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dc.rights.licenseRestricted to current Rensselaer faculty, staff and students. Access inquiries may be directed to the Rensselaer Libraries.
dc.contributorMcGown, Linda Baine
dc.contributorLinhardt, Robert J.
dc.contributorBae, Chulsung
dc.contributorWatson, E. Bruce
dc.contributorRogers, Karyn
dc.contributor.authorCoari, Kristin M.
dc.date.accessioned2021-11-03T08:32:33Z
dc.date.available2021-11-03T08:32:33Z
dc.date.created2016-02-26T09:19:40Z
dc.date.issued2015-12
dc.identifier.urihttps://hdl.handle.net/20.500.13015/1616
dc.descriptionDecember 2015
dc.descriptionSchool of Science
dc.description.abstractThe origins of life are of particular interest to the scientific community and the field of astrobiology. Multitudes of hypotheses have been offered to tackle the question of how life first developed on Earth. Some have focused primarily on the origin of the chemical components leading to the first molecules of life, such as the creation of amino acids, sugars, and nucleobases and their more complex analogues such as nucleotides. Others have focused on the polymerization of these components to form peptides, polysaccharides, and polynucleotides. Still others have focused on the organization of multiple components to form proto-cells as precursors to life. The RNA World Hypothesis focuses on RNA polymers as the first functioning biomolecule of life; still, proponents of the hypothesis have yet to identify a route to accommodate the sequence constraints that we see in modern biology.
dc.description.abstractFinally, in an effort to more closely mimic prebiotic Earth conditions, an alternative activation method was used. Instead of using nucleotides that were pre-activated, nucleotides were activated on-the-fly during polymerization reactions. Multiple nucleotide species were activated in a single pot synthesis to investigate the possible effects of the nucleobase in the activation process as well as the final polymer products. More combinations of polymer products were detected for these reactions, and as was the case for pre-activated nucleotides, there was selectivity toward polymerization of some nucleotides over others.
dc.description.abstractIt was found that some nucleotides polymerized to greater extents, and that the degree of heteropolymerization products was heavily dependent upon the type of ImpXs used. The presence of purine nucleotides led to much greater diversity in the polymerization products compared to pyrimidine nucleotides. In addition to the four nucleotides found in modern RNA, we also included inosine monophosphate, which is the nucleotide of the nucleobase hypoxanthine, in reactions of mixtures of activated nucleotides. It behaved similarly to other purines in terms of polymerization and its effect on the diversity of polymerization products.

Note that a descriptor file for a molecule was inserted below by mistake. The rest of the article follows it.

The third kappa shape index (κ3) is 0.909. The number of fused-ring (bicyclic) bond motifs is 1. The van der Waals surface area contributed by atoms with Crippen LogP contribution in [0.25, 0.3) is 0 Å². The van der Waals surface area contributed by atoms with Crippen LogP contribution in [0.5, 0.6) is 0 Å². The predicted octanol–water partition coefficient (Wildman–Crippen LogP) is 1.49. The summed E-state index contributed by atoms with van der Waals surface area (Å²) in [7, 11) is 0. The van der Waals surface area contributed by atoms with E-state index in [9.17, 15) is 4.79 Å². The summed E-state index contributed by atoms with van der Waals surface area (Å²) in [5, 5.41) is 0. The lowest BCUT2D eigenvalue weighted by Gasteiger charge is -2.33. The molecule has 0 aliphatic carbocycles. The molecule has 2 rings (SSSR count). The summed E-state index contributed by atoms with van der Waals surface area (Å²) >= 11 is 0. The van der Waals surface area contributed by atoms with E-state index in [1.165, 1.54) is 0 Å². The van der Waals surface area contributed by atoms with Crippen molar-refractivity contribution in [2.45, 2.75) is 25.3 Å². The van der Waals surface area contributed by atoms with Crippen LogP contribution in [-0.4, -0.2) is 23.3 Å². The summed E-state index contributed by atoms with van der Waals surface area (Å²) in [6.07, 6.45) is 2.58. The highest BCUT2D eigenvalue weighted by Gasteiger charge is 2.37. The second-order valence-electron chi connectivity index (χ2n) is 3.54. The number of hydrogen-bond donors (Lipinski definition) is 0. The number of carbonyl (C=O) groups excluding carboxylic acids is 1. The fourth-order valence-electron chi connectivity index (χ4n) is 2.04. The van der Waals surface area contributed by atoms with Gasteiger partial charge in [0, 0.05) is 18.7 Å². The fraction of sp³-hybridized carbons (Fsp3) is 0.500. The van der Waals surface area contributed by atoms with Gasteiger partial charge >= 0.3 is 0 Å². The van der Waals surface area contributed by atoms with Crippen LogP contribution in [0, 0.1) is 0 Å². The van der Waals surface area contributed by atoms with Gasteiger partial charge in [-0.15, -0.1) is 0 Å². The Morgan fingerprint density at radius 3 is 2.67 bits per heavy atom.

dc.description.abstractTo address this question, RNA polymerization reactions were performed utilizing an activated nucleotide (ImpX), a catalytic mineral surface, and unactivated nucleotides. The reaction products were analyzed using matrix-assisted laser desorption/ionization time-of-flight mass spectrometry (MALDI-TOF MS) to identify the lengths of polymer products as well as the nucleotide composition of the final polymer chains. These results show that unactivated nucleotides could be incorporated by abiotic RNA polymerization, and that this incorporation of an unactivated nucleotide included in these reactions was dependent upon the nucleobase of the ImpX. The results further show that there is selectivity toward incorporation of a terminating, unactivated nucleotide and in the composition of polymer products from reactions of mixtures of ImpX.
dc.description.abstractModern RNA uses four canonical nucleobases – adenine, guanine, cytosine, and uracil – transcribed from DNA and translated into proteins consisting of amino acid polymers. These nucleobases, however, were not likely to be the only ones present on a prebiotic Earth, even if they were available at all. This is best evidenced by the presence of other purine nucleobases in meteorites, as meteorite bombardment was a frequent event on Earth during or just before the origins of life. Additionally, some of the nucleobases, like guanine, are capable of self-assembly into large, aggregate structures known as G-tetrads and G-quadruplexes. These self-assembled aggregates could have functioned as a barrier to guanine's incorporation into RNA polymers, yet it is present as one of the canonical nucleobases. This paradox causes us to consider the mechanisms which may have influenced early nucleotide selection, particularly whether all available nucleotides would be equally likely to be incorporated into a growing RNA strand or if there would be selectivity toward some over others.
dc.language.isoENG
dc.publisherRensselaer Polytechnic Institute, Troy, NY
dc.relation.ispartofRensselaer Theses and Dissertations Online Collection
dc.subjectChemistry
dc.titleReactions and analysis investigating the nucleobase impacts on abiotic RNA polymerization
dc.typeElectronic thesis
dc.typeThesis
dc.digitool.pid177057
dc.digitool.pid177058
dc.digitool.pid177059
dc.rights.holderThis electronic version is a licensed copy owned by Rensselaer Polytechnic Institute, Troy, NY. Copyright of original work retained by author.
dc.description.degreePhD
dc.relation.departmentDept. of Chemistry and Chemical Biology


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